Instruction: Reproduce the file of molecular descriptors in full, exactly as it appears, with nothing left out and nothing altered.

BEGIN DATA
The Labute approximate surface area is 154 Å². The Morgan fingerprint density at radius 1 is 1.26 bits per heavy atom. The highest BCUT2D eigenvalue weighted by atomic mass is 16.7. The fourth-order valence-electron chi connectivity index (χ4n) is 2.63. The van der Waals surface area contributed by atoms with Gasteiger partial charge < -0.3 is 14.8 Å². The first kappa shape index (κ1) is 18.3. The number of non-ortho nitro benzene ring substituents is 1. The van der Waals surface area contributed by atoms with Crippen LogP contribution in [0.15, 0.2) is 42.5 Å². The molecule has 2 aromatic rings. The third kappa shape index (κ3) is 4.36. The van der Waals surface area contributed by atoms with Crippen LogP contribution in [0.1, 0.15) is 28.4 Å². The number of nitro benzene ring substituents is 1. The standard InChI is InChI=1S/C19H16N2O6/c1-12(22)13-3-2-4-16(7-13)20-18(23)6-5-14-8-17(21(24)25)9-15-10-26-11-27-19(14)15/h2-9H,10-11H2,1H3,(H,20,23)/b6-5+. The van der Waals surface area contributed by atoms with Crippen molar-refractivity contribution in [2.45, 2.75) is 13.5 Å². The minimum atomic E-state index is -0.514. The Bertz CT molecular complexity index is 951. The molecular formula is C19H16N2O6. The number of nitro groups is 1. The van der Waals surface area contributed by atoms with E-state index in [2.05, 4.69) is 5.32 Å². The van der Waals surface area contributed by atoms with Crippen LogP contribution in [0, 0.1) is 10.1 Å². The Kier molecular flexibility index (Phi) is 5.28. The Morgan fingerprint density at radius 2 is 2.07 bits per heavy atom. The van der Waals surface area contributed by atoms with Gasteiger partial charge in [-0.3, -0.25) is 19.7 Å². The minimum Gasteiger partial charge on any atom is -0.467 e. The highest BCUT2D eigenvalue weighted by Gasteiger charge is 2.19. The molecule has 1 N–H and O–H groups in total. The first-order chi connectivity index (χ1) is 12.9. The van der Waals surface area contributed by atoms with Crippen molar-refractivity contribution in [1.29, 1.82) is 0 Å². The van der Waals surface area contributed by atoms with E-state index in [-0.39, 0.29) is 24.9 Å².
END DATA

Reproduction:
The Labute approximate surface area is 154 Å². The Morgan fingerprint density at radius 1 is 1.26 bits per heavy atom. The highest BCUT2D eigenvalue weighted by atomic mass is 16.7. The fourth-order valence-electron chi connectivity index (χ4n) is 2.63. The van der Waals surface area contributed by atoms with Gasteiger partial charge < -0.3 is 14.8 Å². The first kappa shape index (κ1) is 18.3. The number of non-ortho nitro benzene ring substituents is 1. The van der Waals surface area contributed by atoms with Crippen LogP contribution in [0.15, 0.2) is 42.5 Å². The molecule has 2 aromatic rings. The third kappa shape index (κ3) is 4.36. The van der Waals surface area contributed by atoms with Crippen LogP contribution in [0.1, 0.15) is 28.4 Å². The number of nitro benzene ring substituents is 1. The standard InChI is InChI=1S/C19H16N2O6/c1-12(22)13-3-2-4-16(7-13)20-18(23)6-5-14-8-17(21(24)25)9-15-10-26-11-27-19(14)15/h2-9H,10-11H2,1H3,(H,20,23)/b6-5+. The van der Waals surface area contributed by atoms with Crippen molar-refractivity contribution in [2.45, 2.75) is 13.5 Å². The minimum atomic E-state index is -0.514. The Bertz CT molecular complexity index is 951. The molecular formula is C19H16N2O6. The number of nitro groups is 1. The van der Waals surface area contributed by atoms with E-state index in [2.05, 4.69) is 5.32 Å². The van der Waals surface area contributed by atoms with Crippen LogP contribution in [0, 0.1) is 10.1 Å². The Kier molecular flexibility index (Phi) is 5.28. The Morgan fingerprint density at radius 2 is 2.07 bits per heavy atom. The van der Waals surface area contributed by atoms with Gasteiger partial charge in [-0.3, -0.25) is 19.7 Å². The minimum Gasteiger partial charge on any atom is -0.467 e. The highest BCUT2D eigenvalue weighted by Gasteiger charge is 2.19. The molecule has 1 N–H and O–H groups in total. The first-order chi connectivity index (χ1) is 12.9. The van der Waals surface area contributed by atoms with Crippen molar-refractivity contribution in [1.29, 1.82) is 0 Å². The van der Waals surface area contributed by atoms with E-state index in [-0.39, 0.29) is 24.9 Å².